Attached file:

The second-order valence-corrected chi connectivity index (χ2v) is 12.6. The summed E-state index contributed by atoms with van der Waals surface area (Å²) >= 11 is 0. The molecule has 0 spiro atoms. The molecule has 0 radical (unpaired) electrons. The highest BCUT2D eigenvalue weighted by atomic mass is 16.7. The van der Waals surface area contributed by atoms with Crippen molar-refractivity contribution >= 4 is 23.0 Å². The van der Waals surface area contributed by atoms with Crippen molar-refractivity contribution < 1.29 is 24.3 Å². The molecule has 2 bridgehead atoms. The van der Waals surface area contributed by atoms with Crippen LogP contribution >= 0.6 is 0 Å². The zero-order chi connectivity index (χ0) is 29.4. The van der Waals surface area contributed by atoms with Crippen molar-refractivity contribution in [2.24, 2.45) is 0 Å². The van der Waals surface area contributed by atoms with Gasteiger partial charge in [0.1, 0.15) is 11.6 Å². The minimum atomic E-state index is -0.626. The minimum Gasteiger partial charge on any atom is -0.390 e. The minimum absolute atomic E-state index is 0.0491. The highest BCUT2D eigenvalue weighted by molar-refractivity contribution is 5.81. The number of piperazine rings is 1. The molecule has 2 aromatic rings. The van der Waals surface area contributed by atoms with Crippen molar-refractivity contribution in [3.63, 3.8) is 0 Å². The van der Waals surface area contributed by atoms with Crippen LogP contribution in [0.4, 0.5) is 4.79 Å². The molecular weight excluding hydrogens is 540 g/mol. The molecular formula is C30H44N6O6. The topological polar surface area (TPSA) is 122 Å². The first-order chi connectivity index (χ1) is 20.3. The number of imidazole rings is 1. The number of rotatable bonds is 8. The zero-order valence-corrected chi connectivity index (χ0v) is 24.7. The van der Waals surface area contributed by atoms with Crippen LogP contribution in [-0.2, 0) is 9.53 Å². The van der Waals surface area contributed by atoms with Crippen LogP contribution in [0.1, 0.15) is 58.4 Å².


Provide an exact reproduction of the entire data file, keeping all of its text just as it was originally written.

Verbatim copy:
The second-order valence-corrected chi connectivity index (χ2v) is 12.6. The summed E-state index contributed by atoms with van der Waals surface area (Å²) >= 11 is 0. The molecule has 0 spiro atoms. The molecule has 0 radical (unpaired) electrons. The highest BCUT2D eigenvalue weighted by atomic mass is 16.7. The van der Waals surface area contributed by atoms with Crippen molar-refractivity contribution >= 4 is 23.0 Å². The van der Waals surface area contributed by atoms with Crippen molar-refractivity contribution < 1.29 is 24.3 Å². The molecule has 2 bridgehead atoms. The van der Waals surface area contributed by atoms with Crippen LogP contribution >= 0.6 is 0 Å². The zero-order chi connectivity index (χ0) is 29.4. The van der Waals surface area contributed by atoms with Crippen molar-refractivity contribution in [2.24, 2.45) is 0 Å². The van der Waals surface area contributed by atoms with Gasteiger partial charge in [0.1, 0.15) is 11.6 Å². The minimum atomic E-state index is -0.626. The minimum Gasteiger partial charge on any atom is -0.390 e. The minimum absolute atomic E-state index is 0.0491. The highest BCUT2D eigenvalue weighted by molar-refractivity contribution is 5.81. The number of piperazine rings is 1. The molecule has 2 aromatic rings. The van der Waals surface area contributed by atoms with Crippen molar-refractivity contribution in [3.63, 3.8) is 0 Å². The van der Waals surface area contributed by atoms with Crippen LogP contribution in [0.4, 0.5) is 4.79 Å². The molecular weight excluding hydrogens is 540 g/mol. The molecular formula is C30H44N6O6. The topological polar surface area (TPSA) is 122 Å². The first-order chi connectivity index (χ1) is 20.3. The number of imidazole rings is 1. The number of rotatable bonds is 8. The zero-order valence-corrected chi connectivity index (χ0v) is 24.7. The van der Waals surface area contributed by atoms with Crippen LogP contribution in [-0.2, 0) is 9.53 Å². The van der Waals surface area contributed by atoms with Crippen LogP contribution in [0.1, 0.15) is 58.4 Å².